Ever wish you could get real, fresh-roasted coffee without paying $16/lb or more? That you didn’t have to start your day with supermarket-grade brew? That you could get your hands on better coffee without braving a sneering barista* and hordes of scornful yuppies? What if you could get really good, really fresh-roasted coffee and support small coffee farmers and US jobs at the same time?

We found a way.

Roast your own coffee at home. It’s very, very easy.

A lighter roast I did for Josh upon request. I’m better at darker roasts.

You will need:

  • A powerful range hood/fan/vent. This process makes lots of noxious smoke. If you don’t have a good vent, you can’t do this inside.
  • a metal (not nonstick) pan, preferably fairly deep
  • two metal mixing bowls
  • a non-plastic stirring implement (I like my metal flat whisk the best)
  • good raw coffee beans

We get our beans from Sweet Maria’s. It’s just this guy, who travels all over the world sampling coffee from lots and lots of tiny little farms. Then he buys directly from the farmers. The result: fair trade, great selection, and incredible quality. (And no, they don’t have a clue that I’m writing this).

There’s lots of help on the Sweet Maria’s site for coffee-roasting tips and expensive gadgets, but it boils down to a simple process that takes about 7 minutes. It’s actually a lot like pan-roasting popcorn. You heat the metal pan dry, over medium-high heat for a while. Dump in the raw beans and begin to stir. That is the key – you NEVER stop stirring the beans. You might have to switch hands after a while, but you never stop stirring. The beans begin to “pop” after a while – that’s called “first crack”. I  lower the temperature gradually down to medium as they get closer to the color I want. And I keep stirring the whole time.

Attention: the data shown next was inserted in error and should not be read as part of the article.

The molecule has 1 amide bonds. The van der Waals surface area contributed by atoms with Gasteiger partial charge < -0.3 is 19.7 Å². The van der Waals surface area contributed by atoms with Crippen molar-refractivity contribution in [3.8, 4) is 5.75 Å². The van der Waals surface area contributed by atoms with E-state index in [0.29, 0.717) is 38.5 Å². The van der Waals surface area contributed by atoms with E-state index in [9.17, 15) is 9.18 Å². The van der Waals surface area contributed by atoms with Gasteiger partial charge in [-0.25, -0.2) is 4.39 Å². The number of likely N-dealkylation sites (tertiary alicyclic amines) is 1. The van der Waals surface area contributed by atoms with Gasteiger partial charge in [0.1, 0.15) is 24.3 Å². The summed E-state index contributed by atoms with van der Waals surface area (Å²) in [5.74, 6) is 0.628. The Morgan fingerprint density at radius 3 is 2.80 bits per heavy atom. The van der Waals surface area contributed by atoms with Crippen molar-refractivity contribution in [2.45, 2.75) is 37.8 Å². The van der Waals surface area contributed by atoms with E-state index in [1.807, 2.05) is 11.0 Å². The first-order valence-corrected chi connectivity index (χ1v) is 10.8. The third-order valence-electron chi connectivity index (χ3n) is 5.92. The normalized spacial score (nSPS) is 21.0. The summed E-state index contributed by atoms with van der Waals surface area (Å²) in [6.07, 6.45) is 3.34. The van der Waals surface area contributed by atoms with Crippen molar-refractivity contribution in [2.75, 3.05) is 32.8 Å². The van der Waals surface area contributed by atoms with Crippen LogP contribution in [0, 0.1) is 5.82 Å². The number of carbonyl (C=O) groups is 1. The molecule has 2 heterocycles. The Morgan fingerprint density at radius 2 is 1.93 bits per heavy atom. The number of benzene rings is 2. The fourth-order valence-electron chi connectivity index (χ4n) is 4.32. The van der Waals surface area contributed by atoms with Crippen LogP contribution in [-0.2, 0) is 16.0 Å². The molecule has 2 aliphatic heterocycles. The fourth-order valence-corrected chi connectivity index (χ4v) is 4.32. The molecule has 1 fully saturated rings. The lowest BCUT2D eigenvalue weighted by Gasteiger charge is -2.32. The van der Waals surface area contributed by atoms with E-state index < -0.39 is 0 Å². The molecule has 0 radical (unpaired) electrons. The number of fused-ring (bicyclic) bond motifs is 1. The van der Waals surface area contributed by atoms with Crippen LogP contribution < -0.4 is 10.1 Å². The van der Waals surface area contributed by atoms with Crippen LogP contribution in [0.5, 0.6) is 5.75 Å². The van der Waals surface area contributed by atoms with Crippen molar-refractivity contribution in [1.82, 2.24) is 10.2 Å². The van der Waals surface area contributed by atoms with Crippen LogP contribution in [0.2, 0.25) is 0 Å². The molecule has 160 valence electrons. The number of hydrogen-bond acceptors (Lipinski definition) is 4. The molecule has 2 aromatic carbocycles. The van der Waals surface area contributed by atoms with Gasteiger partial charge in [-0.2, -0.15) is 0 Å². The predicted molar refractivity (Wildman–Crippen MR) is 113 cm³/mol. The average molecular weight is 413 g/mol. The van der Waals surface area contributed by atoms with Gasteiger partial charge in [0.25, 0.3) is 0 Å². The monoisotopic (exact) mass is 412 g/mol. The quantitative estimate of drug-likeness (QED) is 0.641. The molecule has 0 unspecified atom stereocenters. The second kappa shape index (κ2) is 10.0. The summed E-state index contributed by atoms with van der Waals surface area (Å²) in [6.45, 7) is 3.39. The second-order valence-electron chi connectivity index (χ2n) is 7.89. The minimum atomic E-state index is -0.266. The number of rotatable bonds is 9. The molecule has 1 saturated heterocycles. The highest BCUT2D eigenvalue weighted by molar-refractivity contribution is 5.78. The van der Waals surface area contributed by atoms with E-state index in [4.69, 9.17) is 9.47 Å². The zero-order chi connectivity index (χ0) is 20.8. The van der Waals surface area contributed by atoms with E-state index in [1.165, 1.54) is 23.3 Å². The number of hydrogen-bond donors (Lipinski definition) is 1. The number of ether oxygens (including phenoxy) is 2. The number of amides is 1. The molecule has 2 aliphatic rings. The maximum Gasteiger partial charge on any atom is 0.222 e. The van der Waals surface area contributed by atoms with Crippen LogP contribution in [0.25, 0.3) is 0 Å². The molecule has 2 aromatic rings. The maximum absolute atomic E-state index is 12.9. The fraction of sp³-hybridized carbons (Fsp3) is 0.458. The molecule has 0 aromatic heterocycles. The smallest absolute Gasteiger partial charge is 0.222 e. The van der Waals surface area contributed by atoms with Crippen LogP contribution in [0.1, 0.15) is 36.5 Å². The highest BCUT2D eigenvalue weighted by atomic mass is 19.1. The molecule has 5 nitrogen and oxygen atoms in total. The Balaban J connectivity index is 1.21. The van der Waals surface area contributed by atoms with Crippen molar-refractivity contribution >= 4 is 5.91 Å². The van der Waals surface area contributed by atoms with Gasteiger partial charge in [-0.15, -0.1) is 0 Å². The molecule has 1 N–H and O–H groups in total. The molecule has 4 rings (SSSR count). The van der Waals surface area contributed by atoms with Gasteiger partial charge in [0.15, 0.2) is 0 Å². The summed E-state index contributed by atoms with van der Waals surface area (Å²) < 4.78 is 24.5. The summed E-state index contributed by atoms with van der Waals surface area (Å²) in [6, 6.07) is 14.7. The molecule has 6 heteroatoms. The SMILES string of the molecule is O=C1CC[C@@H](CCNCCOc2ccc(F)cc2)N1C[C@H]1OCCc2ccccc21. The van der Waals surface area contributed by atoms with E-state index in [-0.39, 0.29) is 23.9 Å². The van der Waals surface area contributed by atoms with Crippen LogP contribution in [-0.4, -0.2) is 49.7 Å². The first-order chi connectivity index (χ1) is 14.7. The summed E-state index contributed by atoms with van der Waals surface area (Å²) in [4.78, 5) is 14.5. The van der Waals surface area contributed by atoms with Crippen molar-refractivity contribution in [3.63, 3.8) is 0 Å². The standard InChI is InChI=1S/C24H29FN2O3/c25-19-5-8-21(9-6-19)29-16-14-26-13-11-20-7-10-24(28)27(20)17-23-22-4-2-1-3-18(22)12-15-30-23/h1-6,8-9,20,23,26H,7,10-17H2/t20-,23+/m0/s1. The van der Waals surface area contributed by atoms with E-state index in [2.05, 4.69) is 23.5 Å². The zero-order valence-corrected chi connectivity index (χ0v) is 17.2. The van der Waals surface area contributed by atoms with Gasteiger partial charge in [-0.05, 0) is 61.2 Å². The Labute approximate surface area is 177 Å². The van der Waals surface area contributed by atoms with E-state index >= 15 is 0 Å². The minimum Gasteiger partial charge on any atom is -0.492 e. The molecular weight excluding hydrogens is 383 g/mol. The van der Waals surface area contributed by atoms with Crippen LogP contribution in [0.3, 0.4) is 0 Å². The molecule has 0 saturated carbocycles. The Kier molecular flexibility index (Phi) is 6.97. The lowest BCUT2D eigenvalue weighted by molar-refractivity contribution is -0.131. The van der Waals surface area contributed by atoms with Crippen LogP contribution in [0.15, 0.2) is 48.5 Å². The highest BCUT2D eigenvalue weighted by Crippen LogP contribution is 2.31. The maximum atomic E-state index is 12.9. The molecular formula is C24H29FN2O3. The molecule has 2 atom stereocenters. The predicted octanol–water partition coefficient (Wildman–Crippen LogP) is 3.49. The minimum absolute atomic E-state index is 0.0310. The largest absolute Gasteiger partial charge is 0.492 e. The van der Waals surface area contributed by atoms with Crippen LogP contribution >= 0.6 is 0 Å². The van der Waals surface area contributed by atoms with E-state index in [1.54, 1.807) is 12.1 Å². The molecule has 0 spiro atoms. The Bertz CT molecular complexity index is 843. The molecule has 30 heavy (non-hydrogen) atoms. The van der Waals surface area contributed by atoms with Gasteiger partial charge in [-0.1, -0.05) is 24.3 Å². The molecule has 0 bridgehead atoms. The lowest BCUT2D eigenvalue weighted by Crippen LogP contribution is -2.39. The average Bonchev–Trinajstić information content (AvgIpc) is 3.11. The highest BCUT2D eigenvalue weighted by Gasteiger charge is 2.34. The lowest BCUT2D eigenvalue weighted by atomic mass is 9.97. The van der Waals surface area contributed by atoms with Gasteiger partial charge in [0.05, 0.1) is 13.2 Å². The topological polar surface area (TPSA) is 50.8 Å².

Once they get to the right color, take the beans off the heat and pour them into one of the metal bowls. Take the bowls outside and pour the beans in a stream from one to the other, blowing through the beans as they fall, to winnow out the chaff and cool them a little. If you’re lucky and it’s windy outside, you can save yourself some hyperventilation. When the chaff is gone, bring them inside and set the bowls on a heat-proof surface to cool the rest of the way before storing them in an airtight container.


  • Don’t be intimidated. If it doesn’t work, what do you lose? $5 and 7 minutes – nuthin‘.
  • Your beans will always come out variegated – a range of similar colors rather than one solid color. This is because as you are stirring, some beans touch the bottom of the pan more, some less. It’s unavoidable but a good thing, as it gives the finished coffee more complexity.
  • I have more trouble doing light roasts. I’ve only tried a couple times, but I get a wider variety of bean colors than I’d like. I’m pretty sure the key is patience, a lot lower temperature and a longer period of time. But I am not so good at patience.
  • You need to get a French press for this to really pay off. Come on, you know you want to really taste all the flavors you worked so hard for! A simple one runs about $15.

(*I refuse to spout fake Italian to order the size I want. “Small” will do just fine.)

2 Responses to “Fresh-roasted”

  1. Rose Says:

    Oh my. I might have to try this. THUMBS UP!

  2. Matt Says:

    <3 your coffee beans!

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